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Alcohol and Home Defense

Discussion in 'Legal' started by lpsharp88, Mar 6, 2013.

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  1. lpsharp88

    lpsharp88 Member

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    I was curious if the presence of alcohol in your system after a home defense situation had an adverse effect? My question involves two different scenarios:

    1. My BAC is between .01 and the legal limit (.08 in most cases).
    2. My BAC is over the legal limit (>.08 in most cases)

    Specifically: Does the presence of alcohol in my system make proving self defense tougher? Assuming that I am cleared by the police of any wrongdoing, does the presence of alcohol in my system make me more susceptible to losing a civil case?

    I definitely don't anticipate this happening, it is just something that I have always wondered about.
     
  2. Sport45

    Sport45 Member

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    The closer to 0.0 you are the better off you'll be. It may affect a civil case if they can determine (or cause others to suspect) your ability to discern a real threat was compromised.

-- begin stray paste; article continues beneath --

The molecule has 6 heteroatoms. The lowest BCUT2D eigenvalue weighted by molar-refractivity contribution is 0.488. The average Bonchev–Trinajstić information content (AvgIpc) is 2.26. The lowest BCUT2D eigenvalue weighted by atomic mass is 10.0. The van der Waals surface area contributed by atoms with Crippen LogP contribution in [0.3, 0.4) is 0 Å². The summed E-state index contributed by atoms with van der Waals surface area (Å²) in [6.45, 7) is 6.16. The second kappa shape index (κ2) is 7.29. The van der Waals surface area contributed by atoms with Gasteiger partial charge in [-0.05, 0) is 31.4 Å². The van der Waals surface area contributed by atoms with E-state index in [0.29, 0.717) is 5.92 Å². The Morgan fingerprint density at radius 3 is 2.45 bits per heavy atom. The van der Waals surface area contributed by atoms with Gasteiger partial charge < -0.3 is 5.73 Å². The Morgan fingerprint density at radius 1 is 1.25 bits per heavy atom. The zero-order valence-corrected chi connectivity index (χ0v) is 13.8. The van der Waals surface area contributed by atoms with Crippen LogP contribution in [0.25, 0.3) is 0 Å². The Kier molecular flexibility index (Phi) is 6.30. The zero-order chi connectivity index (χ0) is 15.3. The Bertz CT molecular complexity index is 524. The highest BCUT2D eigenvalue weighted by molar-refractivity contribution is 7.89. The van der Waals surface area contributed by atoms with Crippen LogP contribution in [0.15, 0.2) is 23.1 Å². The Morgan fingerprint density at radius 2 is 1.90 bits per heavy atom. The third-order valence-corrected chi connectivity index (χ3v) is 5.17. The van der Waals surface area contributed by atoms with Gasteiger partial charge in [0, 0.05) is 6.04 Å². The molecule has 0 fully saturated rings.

In this case I strongly recommend appointing a designated defender and not having firearms accessible to the drinkers.

    Guns and alcohol don't mix. Ever.
     
  3. MedWheeler

    MedWheeler Member

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    Typically, no, but it does depend on the political climate in your locale. It all depends on what the alcohol content can be implied to have influenced you to have done in the time leading up to the event.
     
  4. Tomcat47

    Tomcat47 Member

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    0 Would be best bet!

    I like the "designated defender" Sport45! :D Thats a good one!

    And you also have to worry about the news etc. from getting a hold of the fact you had a beer, then digging up a picture of the perpetrator riding a tricycle when he was 10 years old....

    Headline:

    DRUNKEN GUNS RIGHTS ADVOCATE SHOOTS INNOCENT CHILD :uhoh:
     
  5. JShirley

    JShirley Administrator Staff Member